Chinese Shipyard Looks to Build Giant Floating Islands

1,000,000 ton battle stations

Floating Island

This CGI shows one of JDG’s floating islands, which is likely the largest 120m X 900M configuration. The floating island can support both civilian and military missions, including supply, landing aircraft and basing of amphibious vehicles.

China, not just satisfied with turning South China Sea reefs into airports, is looking to expand its naval basing activities by building giant floating islands.

Airport and Port

The floating island can be outfitted to accommodate both port terminal facilities, fuel bunkerage and airstrips, raising all sorts of interesting new logistical capabilities. For instance, this air-sea port would be able to be shifted towards disaster zones, with airplanes loading humanitarian relief for quick delivery inland.

JDG’s floating island designs are modular, being assembled from multiple semi-submersible hull sections. They would come in three sizes. The smaller island is 300 meters long and 90 meters wide, the medium sized island is 120 meters wide and 600 meters lond, while the larger island is 900 meters long and 120 meters wide. Assuming a hull draft of around 16 meters, full displacement of the islands could likely be around 400,000 and 1.5 million tons, respectively.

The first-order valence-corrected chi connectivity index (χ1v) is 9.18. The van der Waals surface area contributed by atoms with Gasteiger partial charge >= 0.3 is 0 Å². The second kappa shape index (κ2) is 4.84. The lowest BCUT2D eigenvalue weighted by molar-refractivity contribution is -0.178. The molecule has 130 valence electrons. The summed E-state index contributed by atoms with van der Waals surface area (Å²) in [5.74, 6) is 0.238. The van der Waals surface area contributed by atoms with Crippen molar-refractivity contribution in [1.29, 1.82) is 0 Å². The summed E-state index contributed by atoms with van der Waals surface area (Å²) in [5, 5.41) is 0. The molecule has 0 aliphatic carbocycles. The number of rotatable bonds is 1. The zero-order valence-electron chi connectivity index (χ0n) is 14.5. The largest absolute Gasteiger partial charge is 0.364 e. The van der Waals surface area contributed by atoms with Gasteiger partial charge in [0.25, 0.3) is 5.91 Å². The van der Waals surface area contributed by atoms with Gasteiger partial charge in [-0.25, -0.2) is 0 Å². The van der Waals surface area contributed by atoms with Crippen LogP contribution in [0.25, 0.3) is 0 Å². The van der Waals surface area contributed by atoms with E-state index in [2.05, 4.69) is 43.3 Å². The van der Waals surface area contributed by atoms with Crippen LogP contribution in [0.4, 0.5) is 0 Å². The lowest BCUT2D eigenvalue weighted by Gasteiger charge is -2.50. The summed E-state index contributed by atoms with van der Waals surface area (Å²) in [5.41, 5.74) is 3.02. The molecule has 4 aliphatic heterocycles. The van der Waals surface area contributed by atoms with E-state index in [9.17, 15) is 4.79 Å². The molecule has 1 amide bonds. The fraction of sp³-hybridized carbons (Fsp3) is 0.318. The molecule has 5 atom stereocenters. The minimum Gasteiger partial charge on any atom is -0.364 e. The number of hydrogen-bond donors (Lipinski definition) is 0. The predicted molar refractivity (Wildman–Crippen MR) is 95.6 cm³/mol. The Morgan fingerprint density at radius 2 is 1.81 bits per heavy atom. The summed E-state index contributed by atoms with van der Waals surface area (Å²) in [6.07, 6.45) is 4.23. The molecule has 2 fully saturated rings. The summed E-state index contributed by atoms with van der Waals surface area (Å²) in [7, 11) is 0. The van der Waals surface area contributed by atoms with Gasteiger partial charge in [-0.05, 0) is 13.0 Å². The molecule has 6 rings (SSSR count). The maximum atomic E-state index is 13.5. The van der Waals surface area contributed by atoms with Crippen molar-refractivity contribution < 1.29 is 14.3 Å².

The design though would allow the islands to scale much larger, by attaching more semi-submersible hull modules, just like Lego bricks. Despite the large size of the individual modules, the floating islands could be easily assembled in deep offshore waters by linking together modules transported by semi-submersible heavy lift ships from landbased shipyards.

Joint Mobile Offshore Base

The JMOB was an American proposal in the mid 2000s to use 300m by 150m steel/concrete floating modules to build large ocean going bases. The JMOB was intended to replace bases in places such as Saudi Arabia and Japan, though most JMOB configurations would be much smaller than this maxed out version.

For China, a floating island airbase, besides obvious deployments to disputed islands, could be a new kind of tool for global military projection, notably addressing one of China’s strategic weaknesses compared to the US, its dearth of foreign military bases. In the near future, China could stage anti-piracy missions and humanitarian relief from well stocked floating islands. More forceful uses of floating islands could be temporary or permanent deployments off the waters of potential battlefields.

Full article: Chinese Shipyard Looks to Build Giant Floating Islands (Popular Science)

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